Crackers and turkeys

From classic seasonal schmaltz to forgotten festive flops, Tim Cooper remembers the Christmas movies we love and hate
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The Independent Culture

Like politics and sport, there is a compelling argument for keeping Christmas and films as far apart as possible. Despite the fact that Christmas movies rarely do well at the box office, every year Hollywood churns out a new batch of oven-ready stinkers. At a cinema near you, as December began, there was a choice between The Polar Express, Bad Santa, Christmas With the Kranks and Surviving Christmas.

Like politics and sport, there is a compelling argument for keeping Christmas and films as far apart as possible. Despite the fact that Christmas movies rarely do well at the box office, every year Hollywood churns out a new batch of oven-ready stinkers. At a cinema near you, as December began, there was a choice between The Polar Express, Bad Santa, Christmas With the Kranks and Surviving Christmas.

Tempting as it is to see seasonal-themed films as part of a growing commercialisation, in fact cashing in on Christmas is far from a new phenomenon. Way back in 1897 there was a silent film called Santa Claus Filling Stockings, while the legendary film-maker DW Griffith was making the most of the season of goodwill with A Trap for Santa Claus in 1909.

A century later, the trend for Christmas films has reached a new peak. Or perhaps a more accurate word is trough. Of course, not every Christmas film is a turkey. Frank Capra's It's A Wonderful Life remains a classic, guaranteed to warm the cockles of even the most Scrooge-like heart. Perhaps, though, the secret to its success is not its sentimentality but Jimmy Stewart's suicidal depression as Christmas Day approaches. Now that's surely something with which we can all identify at this time of year.

Then there's The Apartment, arch-cynic Billy Wilder's monochrome melodrama of lonely souls drawn together over Christmas in New York. Less cloying than Capra's film, there's a darkness beneath its sentimental heart, with Jack Lemmon as the exploited office worker falling in love with Shirley MacLaine's exploited mistress when her lover - his boss - deserts her to spend Christmas with his family.

Cynicism similarly rubs shoulders with charm in Miracle on 34th Street, a thought-provoking fantasy about a department-store Santa ("Kris Kringle") who believes he is the real Father Christmas, gets certified insane for saying it, and goes to court to prove it. And if that's not dark enough for you, there's always this year's surprise package, Bad Santa, with Billy Bob Thornton as a foul-mouthed con man giving Mr Claus a very bad name. Don't take the kids!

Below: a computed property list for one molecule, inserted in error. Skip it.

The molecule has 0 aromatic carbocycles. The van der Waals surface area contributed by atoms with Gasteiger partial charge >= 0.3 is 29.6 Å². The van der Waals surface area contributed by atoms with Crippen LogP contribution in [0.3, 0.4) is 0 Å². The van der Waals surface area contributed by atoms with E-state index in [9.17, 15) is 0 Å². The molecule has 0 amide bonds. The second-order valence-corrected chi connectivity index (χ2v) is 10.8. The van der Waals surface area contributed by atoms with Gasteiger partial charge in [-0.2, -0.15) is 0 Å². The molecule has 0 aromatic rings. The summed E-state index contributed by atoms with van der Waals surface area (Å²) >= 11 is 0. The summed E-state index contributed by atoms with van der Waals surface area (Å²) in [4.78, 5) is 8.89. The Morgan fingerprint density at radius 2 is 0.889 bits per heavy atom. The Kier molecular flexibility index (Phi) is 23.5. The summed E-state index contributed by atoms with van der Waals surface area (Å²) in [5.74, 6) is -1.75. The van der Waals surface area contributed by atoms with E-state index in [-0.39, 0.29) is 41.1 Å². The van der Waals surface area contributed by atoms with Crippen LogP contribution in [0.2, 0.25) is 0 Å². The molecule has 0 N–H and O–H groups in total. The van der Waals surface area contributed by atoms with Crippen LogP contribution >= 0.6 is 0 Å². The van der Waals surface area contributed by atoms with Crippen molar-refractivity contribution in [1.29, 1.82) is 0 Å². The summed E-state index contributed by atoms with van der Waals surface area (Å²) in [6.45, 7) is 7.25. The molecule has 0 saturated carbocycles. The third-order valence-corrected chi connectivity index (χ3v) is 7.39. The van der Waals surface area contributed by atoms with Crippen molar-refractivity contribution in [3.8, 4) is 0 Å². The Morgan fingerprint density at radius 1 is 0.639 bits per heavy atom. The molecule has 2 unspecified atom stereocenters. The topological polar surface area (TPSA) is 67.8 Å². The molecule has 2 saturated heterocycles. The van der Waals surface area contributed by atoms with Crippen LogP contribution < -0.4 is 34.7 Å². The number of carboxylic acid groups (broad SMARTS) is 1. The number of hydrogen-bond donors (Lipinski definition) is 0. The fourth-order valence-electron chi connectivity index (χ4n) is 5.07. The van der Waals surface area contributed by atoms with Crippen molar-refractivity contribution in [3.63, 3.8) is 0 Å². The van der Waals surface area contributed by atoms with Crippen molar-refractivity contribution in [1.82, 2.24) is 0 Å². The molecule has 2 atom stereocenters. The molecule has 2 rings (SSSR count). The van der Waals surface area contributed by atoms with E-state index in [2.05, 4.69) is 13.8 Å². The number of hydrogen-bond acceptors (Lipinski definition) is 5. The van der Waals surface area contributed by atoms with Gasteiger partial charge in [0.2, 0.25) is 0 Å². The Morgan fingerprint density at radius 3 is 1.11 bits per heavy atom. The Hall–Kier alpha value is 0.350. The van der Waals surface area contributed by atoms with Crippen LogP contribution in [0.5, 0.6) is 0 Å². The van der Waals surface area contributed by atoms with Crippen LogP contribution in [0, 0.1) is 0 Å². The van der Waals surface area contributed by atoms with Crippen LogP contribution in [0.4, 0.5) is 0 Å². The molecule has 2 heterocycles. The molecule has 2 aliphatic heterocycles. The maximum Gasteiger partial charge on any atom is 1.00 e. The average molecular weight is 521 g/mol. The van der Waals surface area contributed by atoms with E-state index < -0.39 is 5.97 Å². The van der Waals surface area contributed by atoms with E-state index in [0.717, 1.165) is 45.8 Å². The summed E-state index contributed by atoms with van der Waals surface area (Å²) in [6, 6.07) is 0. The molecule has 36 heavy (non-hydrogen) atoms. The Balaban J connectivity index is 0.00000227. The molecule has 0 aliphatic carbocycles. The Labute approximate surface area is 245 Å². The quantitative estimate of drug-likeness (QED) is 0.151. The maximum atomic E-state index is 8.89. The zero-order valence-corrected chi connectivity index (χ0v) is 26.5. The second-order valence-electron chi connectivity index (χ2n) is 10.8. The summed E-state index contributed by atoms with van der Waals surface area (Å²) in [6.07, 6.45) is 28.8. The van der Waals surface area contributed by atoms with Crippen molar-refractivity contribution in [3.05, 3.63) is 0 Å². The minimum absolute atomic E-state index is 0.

There are other great Christmas films, or at least films that are great to watch at this time of year, from Bill Forsyth's tale of Glaswegian ice-cream wars, Comfort And Joy, to Tim Burton's dark animated fantasia The Nightmare Before Christmas. But far more pleasure is to be found in some of the heroic (and not-so-heroic) failures of the Christmas-film genre.

Take, for example, Santa and the Ice-Cream Bunny. What kind of loon, you might ask, could come up with the idea of a film in which Santa gets his sleigh stuck on a Florida beach and has to seek help from the local children, until he is rescued by that well-known festive character the Ice Cream Bunny?

Yet this is by no means the worst Christmas film. Feeders 2: Slay Bells, is a straight-to-video job in which Santa is ambushed by aliens while a family - played by the film-maker's own family to keep costs down - prepares for Christmas. Thank goodness Santa has a child's toy laser gun to zap the aliens back to where they came from.

The other Big Idea is the Christmas-horror category, which brings us the likes of Silent Night, Deadly Night, in which a teenage boy sees his parents murdered by a man in a Santa suit and, growing up in an orphanage run by strict nuns, develops some sort of sexual perversion which sets him off on a killing spree that involves plenty of gratuitous breast shots.

In the same genre is Christmas Evil (tagline: "He'll sleigh you"), in which a boy grows up haunted by the discovery that - look away now kids - Santa may not actually be real. He becomes a toy-maker and goes on a yuletide killing spree.

And no list would be complete without this year's two prize turkeys. Christmas With the Kranks simultaneously attacks Christmas as a commercial sell-out, then attacks you, the viewer, if you don't buy into it and celebrate with your lovely family. And let's save a place for Surviving Christmas, with Ben Affleck as an obnoxious millionaire who pays a family to let him spend Christmas with them. Since they seem to find this satisfactory, one can only assume they had not seen Gigli.

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